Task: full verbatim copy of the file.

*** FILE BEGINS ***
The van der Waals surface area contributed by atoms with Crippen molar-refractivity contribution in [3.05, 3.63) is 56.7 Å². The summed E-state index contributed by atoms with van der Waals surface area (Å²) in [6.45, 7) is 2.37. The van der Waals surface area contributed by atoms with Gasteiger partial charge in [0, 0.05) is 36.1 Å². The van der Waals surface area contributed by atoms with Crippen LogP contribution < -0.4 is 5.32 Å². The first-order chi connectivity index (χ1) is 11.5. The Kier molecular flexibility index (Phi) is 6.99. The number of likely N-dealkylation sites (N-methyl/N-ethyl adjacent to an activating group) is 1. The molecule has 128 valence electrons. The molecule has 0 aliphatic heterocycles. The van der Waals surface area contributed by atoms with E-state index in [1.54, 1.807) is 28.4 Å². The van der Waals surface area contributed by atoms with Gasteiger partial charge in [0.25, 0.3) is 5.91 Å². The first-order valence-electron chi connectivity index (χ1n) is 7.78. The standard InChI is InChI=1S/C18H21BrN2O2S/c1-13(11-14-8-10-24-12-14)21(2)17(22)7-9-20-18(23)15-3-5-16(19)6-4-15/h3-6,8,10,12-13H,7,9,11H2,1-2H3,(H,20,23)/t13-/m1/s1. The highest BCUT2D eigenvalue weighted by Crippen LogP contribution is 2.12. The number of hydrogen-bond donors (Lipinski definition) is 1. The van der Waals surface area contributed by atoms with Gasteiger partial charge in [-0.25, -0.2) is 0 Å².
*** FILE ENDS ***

The van der Waals surface area contributed by atoms with Crippen molar-refractivity contribution in [3.05, 3.63) is 56.7 Å². The summed E-state index contributed by atoms with van der Waals surface area (Å²) in [6.45, 7) is 2.37. The van der Waals surface area contributed by atoms with Gasteiger partial charge in [0, 0.05) is 36.1 Å². The van der Waals surface area contributed by atoms with Crippen LogP contribution < -0.4 is 5.32 Å². The first-order chi connectivity index (χ1) is 11.5. The Kier molecular flexibility index (Phi) is 6.99. The number of likely N-dealkylation sites (N-methyl/N-ethyl adjacent to an activating group) is 1. The molecule has 128 valence electrons. The molecule has 0 aliphatic heterocycles. The van der Waals surface area contributed by atoms with E-state index in [1.54, 1.807) is 28.4 Å². The van der Waals surface area contributed by atoms with Gasteiger partial charge in [0.25, 0.3) is 5.91 Å². The first-order valence-electron chi connectivity index (χ1n) is 7.78. The standard InChI is InChI=1S/C18H21BrN2O2S/c1-13(11-14-8-10-24-12-14)21(2)17(22)7-9-20-18(23)15-3-5-16(19)6-4-15/h3-6,8,10,12-13H,7,9,11H2,1-2H3,(H,20,23)/t13-/m1/s1. The highest BCUT2D eigenvalue weighted by Crippen LogP contribution is 2.12. The number of hydrogen-bond donors (Lipinski definition) is 1. The van der Waals surface area contributed by atoms with Gasteiger partial charge in [-0.25, -0.2) is 0 Å².